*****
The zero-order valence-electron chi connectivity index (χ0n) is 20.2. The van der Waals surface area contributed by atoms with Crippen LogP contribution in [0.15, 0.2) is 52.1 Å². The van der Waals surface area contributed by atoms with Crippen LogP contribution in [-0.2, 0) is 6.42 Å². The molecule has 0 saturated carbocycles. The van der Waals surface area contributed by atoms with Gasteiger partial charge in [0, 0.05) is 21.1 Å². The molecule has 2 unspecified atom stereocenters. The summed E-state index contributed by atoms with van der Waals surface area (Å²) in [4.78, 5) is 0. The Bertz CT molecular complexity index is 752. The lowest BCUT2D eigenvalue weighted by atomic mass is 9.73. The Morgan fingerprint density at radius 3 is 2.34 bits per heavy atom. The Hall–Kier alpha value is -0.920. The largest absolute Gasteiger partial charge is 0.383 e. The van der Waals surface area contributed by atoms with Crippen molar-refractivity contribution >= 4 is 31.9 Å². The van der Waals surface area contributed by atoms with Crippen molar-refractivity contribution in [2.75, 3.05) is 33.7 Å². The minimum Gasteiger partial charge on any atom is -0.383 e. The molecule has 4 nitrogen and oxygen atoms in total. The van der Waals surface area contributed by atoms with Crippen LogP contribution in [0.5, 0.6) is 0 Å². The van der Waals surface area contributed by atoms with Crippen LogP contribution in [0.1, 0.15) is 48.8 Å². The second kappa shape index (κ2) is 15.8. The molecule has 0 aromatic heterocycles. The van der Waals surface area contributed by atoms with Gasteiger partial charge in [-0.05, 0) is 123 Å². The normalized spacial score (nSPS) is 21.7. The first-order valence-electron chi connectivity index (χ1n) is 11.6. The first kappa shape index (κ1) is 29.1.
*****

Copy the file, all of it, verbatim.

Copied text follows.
The zero-order valence-electron chi connectivity index (χ0n) is 20.2. The van der Waals surface area contributed by atoms with Crippen LogP contribution in [0.15, 0.2) is 52.1 Å². The van der Waals surface area contributed by atoms with Crippen LogP contribution in [-0.2, 0) is 6.42 Å². The molecule has 0 saturated carbocycles. The van der Waals surface area contributed by atoms with Gasteiger partial charge in [0, 0.05) is 21.1 Å². The molecule has 2 unspecified atom stereocenters. The summed E-state index contributed by atoms with van der Waals surface area (Å²) in [4.78, 5) is 0. The Bertz CT molecular complexity index is 752. The lowest BCUT2D eigenvalue weighted by atomic mass is 9.73. The Morgan fingerprint density at radius 3 is 2.34 bits per heavy atom. The Hall–Kier alpha value is -0.920. The largest absolute Gasteiger partial charge is 0.383 e. The van der Waals surface area contributed by atoms with Crippen molar-refractivity contribution >= 4 is 31.9 Å². The van der Waals surface area contributed by atoms with Crippen molar-refractivity contribution in [2.75, 3.05) is 33.7 Å². The minimum Gasteiger partial charge on any atom is -0.383 e. The molecule has 4 nitrogen and oxygen atoms in total. The van der Waals surface area contributed by atoms with Crippen LogP contribution in [0.5, 0.6) is 0 Å². The van der Waals surface area contributed by atoms with Crippen LogP contribution in [0.1, 0.15) is 48.8 Å². The second kappa shape index (κ2) is 15.8. The molecule has 0 aromatic heterocycles. The van der Waals surface area contributed by atoms with Gasteiger partial charge in [-0.05, 0) is 123 Å². The normalized spacial score (nSPS) is 21.7. The first-order valence-electron chi connectivity index (χ1n) is 11.6. The first kappa shape index (κ1) is 29.1.